The humble toilet/loo/jak/bog or whatever term you use, the “butt” of so many jokes is being celebrated today on World Toilet Day, 19th November.
Why celebrate the toilet?
The toilet sometimes referred to within the wider interpretation “Sanitation” is widely recognised as one of the greatest inventions since the invention of the wheel or even sliced bread for that matter. In fact, in 2007 readers of the British Medical Journal voted that “Sanitation” was the most important medical advance since the journal’s foundation in 1840, rating sanitation higher than antibiotics and immunisations.
It should be easy to understand why the toilet is rated so highly by those working in public health. In Ireland and the UK child mortality from infectious diseases such as typhoid and cholera dropped massively following the “sanitary revolution” as it might be termed. Sanitation, alongside improved water supply, housing and nutritional levels are widely regarded as being responsible for this massive decline and some figures indicate mortality levels among children fell by as much as 29% in the 10 years from 1898 to 1908. As we in Ireland commemorate the Lockout of 1913 we are reminded of the dreadful overcrowded and unhygienic living conditions people endured at this time.
Waiting for the ‘sanitary revolution’
In many developing countries the “sanitary revolution” hasn’t arrived yet and diseases such as diarrhoea, closely associated with poor standards of hygiene remain the biggest killer of children. Diarrhoea kills 4,000 children every day around the world. In Africa it is the leading killer of children under 5 years old, causing more deaths than AIDS, Malaria and Measles combined.
Human excreta or to be blunt shit is deadly. Up to 50 diseases are transmitted through human excreta and every gram contains up to 10 million viruses, 1 million bacteria, 1,000 parasite cysts and 100 parasite eggs. Despite the known importance of sanitation in terms of the risk to human health still 2.5 billion people worldwide do not have access to a decent toilet and just over 1 billion of those defecate in the open.
The international framework
In 2000 the world set the Millennium Development Goals, a series of 8 goals and numerous sub-targets to be achieved by 2015 as an indicator of progress towards the elimination of poverty. Sanitation alongside water supply was included under MDG 7, to reduce by half the proportion of people without access to basic sanitation. In 2013 only 64% of the global population has access to a decent toilet and the MDG for Sanitation is likely to be missed by over a half a billion people. Interestingly the MDG for water supply was met in 2010 further indicating the lack of progress or attention on sanitation.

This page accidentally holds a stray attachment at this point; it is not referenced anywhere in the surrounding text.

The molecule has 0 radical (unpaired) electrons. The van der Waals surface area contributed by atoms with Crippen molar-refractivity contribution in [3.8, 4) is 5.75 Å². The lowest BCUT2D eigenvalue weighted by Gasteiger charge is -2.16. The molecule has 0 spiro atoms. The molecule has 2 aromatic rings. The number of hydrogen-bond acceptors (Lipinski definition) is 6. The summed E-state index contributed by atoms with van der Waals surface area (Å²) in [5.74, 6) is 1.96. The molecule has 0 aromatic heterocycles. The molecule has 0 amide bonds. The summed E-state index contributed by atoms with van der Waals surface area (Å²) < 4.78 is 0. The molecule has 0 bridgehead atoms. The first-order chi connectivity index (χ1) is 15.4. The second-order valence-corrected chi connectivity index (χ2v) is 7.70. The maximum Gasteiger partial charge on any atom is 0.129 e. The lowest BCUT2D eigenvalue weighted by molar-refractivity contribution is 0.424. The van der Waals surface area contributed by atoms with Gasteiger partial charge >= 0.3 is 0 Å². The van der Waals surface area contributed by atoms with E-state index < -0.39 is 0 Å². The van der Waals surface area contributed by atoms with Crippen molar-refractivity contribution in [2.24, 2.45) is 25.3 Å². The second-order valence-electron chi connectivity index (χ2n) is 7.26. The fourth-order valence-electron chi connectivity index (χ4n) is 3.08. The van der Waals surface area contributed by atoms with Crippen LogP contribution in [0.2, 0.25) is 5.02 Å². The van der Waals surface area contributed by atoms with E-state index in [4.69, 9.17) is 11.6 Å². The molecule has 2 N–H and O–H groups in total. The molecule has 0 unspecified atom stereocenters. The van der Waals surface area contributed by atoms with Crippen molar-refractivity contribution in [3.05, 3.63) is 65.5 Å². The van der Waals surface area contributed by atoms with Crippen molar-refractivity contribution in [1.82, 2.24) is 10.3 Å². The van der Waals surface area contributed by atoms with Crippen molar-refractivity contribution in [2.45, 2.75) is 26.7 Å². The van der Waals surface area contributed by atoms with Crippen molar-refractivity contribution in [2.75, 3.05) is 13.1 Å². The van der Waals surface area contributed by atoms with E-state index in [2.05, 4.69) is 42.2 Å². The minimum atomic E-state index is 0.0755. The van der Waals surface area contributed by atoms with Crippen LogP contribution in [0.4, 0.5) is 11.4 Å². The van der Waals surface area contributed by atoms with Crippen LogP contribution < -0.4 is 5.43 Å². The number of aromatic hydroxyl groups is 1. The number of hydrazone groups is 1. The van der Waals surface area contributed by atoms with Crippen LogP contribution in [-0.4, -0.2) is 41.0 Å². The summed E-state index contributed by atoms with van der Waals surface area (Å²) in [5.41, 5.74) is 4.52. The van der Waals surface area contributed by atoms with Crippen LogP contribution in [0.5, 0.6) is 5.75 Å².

Sanitation is a low priority in many development programmes and yet sanitation plays an extremely important role in the achievement of development results including those related to education, equality, health, environment, poverty reduction and it also delivers value for money. Addressing global hunger is central to Ireland’s new policy for international development and sanitation alongside hygiene promotion and water supply can play an important part in meeting those objectives.
A long way to go
The Scots and the Greeks are credited in some circles with the invention of the toilet as far back as 3,000 B.C. Unlike the more recent invention of mobile phone global coverage, sanitation has some way to go, with more people in India have access mobile phones than access to toilets. After nearly 5,000 years still 2.5 billion people or 36% of the global population still do not have access to a decent and hygienic toilet. In the words of another journal, The Lancet, sanitation has languished at the bottom of the international development agenda for far too long. It’s time to give a shit! Do you?
If you are interested in this topic you are invited to become a member of the Irish Forum for Global Health. There is also a petition you can sign asking the international development community to pay more attention to sanitation issues.
Author: Student Outreach Group of the Irish Forum for Global Health